Prototype A Tract House

We as a profession speak romantically about prefabrication and mass production as a way to bring thoughtful design, no…architecture, to mainstream homebuyers. We speak of efficiencies and cost reduction that can be achieved by applying modern manufacturing methodologies. We hope for construction costs of $150/sf and “fast” schedules of 6 months.

We are a little lost.
Currently there is mass production in housing on a mammoth scale, happening not in controlled factories, but out in the converted farmland of exurbia. Thousands of houses at a time are rolled out on blindingly fast schedules, with sequenced assembly line-like efficiency. Our home improvement retailers, like Home Depot and Lowes, are a catalogue of their employed ingredients. This industry’s bottom line is closer to $60-75/sf and houses are completed in 40-75 days. It is the fast food of shelter- carried out with much bottom line forethought, and formatted for temporal sensory satisfaction. Much in parallel with our food industry, space is delivered in higher quantity at lower cost, and the bulging beltline of American houses is the result. In 1950 the average American new house size was 850sf. Today it is up to 3 1/2 times that.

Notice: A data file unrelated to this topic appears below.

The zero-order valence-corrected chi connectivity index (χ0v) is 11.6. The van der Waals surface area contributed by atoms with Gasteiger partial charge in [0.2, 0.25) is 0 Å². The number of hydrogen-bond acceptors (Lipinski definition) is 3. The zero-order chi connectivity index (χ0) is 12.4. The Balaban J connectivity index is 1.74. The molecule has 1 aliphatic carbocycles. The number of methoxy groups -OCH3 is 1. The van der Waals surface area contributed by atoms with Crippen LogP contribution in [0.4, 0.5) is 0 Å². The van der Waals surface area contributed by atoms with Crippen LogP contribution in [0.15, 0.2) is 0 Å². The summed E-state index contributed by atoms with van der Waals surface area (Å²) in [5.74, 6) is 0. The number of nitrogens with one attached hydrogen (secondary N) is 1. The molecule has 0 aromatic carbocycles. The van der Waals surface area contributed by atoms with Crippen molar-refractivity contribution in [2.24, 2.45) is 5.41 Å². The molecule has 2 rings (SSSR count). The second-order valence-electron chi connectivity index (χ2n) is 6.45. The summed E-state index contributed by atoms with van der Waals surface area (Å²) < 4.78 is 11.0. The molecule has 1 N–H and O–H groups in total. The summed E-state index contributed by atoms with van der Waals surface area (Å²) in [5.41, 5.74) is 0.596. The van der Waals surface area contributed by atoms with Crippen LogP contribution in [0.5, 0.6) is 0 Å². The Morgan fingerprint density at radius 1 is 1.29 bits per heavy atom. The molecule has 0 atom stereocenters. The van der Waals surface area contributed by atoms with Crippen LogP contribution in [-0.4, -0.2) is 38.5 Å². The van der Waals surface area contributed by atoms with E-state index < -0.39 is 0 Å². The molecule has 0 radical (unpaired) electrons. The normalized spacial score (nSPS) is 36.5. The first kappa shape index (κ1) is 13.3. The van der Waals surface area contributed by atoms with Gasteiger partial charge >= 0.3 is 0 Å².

This project isn’t looking to solve any larger issues with suburban sprawl. We are not knee-jerk front porch neighborhood militants. We see these sprawling communities, even with their nods to new urbanism and pedestrian infrastructure, as still a bit Frankenstonian, but desirable for many Americans. Their land use strategies are still metered by automobiles and the resulting physical and social detachment has long ago reshaped the landscape of our country’s culture. That horse left the barn long ago. We are not looking to change the matrix, rather we want to participate to understand the economics, both time and money, of this industry. We are trying to use the same ingredients to cook a better cake, one slice at a time.
We were asked to collaborate on a new model of tract house, a new American bungalow. The metrics are simple: 3 bedrooms and two bathrooms minimum, two car garage mandatory. The house needs to meet or exceed the economics of the competition.
This is what we came up with.


Project Type


Ridgefield, Washington, United States

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  • Works Partnership Architecture